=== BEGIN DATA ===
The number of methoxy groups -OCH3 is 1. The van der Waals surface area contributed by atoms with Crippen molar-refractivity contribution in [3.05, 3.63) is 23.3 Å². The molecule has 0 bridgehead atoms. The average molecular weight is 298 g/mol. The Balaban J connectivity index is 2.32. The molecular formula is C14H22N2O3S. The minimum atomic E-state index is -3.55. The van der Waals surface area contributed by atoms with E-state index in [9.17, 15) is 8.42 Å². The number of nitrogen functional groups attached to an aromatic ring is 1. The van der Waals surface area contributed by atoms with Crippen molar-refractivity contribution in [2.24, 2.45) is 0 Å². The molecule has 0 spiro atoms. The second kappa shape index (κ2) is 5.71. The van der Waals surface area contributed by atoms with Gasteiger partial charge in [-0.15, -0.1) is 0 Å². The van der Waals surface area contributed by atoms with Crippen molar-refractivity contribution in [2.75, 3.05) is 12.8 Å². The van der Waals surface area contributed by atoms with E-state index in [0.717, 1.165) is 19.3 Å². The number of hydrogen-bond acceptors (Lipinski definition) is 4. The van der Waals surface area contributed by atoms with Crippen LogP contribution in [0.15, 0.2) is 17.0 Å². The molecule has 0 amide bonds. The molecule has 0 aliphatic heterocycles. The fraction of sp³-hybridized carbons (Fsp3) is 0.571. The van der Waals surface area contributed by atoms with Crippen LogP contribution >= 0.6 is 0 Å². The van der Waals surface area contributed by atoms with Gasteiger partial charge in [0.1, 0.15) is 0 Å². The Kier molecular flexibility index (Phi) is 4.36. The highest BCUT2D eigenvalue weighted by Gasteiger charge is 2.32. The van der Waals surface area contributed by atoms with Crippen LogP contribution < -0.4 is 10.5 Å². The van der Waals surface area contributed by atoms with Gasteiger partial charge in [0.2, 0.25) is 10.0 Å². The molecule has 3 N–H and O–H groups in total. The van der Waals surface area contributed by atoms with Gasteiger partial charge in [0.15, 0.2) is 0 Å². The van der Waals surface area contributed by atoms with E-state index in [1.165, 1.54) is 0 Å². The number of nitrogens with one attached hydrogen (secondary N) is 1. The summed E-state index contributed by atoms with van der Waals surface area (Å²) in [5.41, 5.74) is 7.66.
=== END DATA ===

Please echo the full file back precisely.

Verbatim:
The number of methoxy groups -OCH3 is 1. The van der Waals surface area contributed by atoms with Crippen molar-refractivity contribution in [3.05, 3.63) is 23.3 Å². The molecule has 0 bridgehead atoms. The average molecular weight is 298 g/mol. The Balaban J connectivity index is 2.32. The molecular formula is C14H22N2O3S. The minimum atomic E-state index is -3.55. The van der Waals surface area contributed by atoms with E-state index in [9.17, 15) is 8.42 Å². The number of nitrogen functional groups attached to an aromatic ring is 1. The van der Waals surface area contributed by atoms with Crippen molar-refractivity contribution in [2.24, 2.45) is 0 Å². The molecule has 0 spiro atoms. The second kappa shape index (κ2) is 5.71. The van der Waals surface area contributed by atoms with Gasteiger partial charge in [-0.15, -0.1) is 0 Å². The van der Waals surface area contributed by atoms with Crippen molar-refractivity contribution in [2.75, 3.05) is 12.8 Å². The van der Waals surface area contributed by atoms with E-state index in [0.717, 1.165) is 19.3 Å². The number of hydrogen-bond acceptors (Lipinski definition) is 4. The van der Waals surface area contributed by atoms with Crippen LogP contribution in [0.15, 0.2) is 17.0 Å². The molecule has 0 amide bonds. The molecule has 0 aliphatic heterocycles. The fraction of sp³-hybridized carbons (Fsp3) is 0.571. The van der Waals surface area contributed by atoms with Crippen LogP contribution >= 0.6 is 0 Å². The van der Waals surface area contributed by atoms with Gasteiger partial charge in [0.1, 0.15) is 0 Å². The Kier molecular flexibility index (Phi) is 4.36. The highest BCUT2D eigenvalue weighted by Gasteiger charge is 2.32. The van der Waals surface area contributed by atoms with Crippen LogP contribution < -0.4 is 10.5 Å². The van der Waals surface area contributed by atoms with Gasteiger partial charge in [0.2, 0.25) is 10.0 Å². The molecule has 3 N–H and O–H groups in total. The van der Waals surface area contributed by atoms with Gasteiger partial charge in [0.15, 0.2) is 0 Å². The van der Waals surface area contributed by atoms with E-state index in [1.165, 1.54) is 0 Å². The number of nitrogens with one attached hydrogen (secondary N) is 1. The summed E-state index contributed by atoms with van der Waals surface area (Å²) in [5.41, 5.74) is 7.66.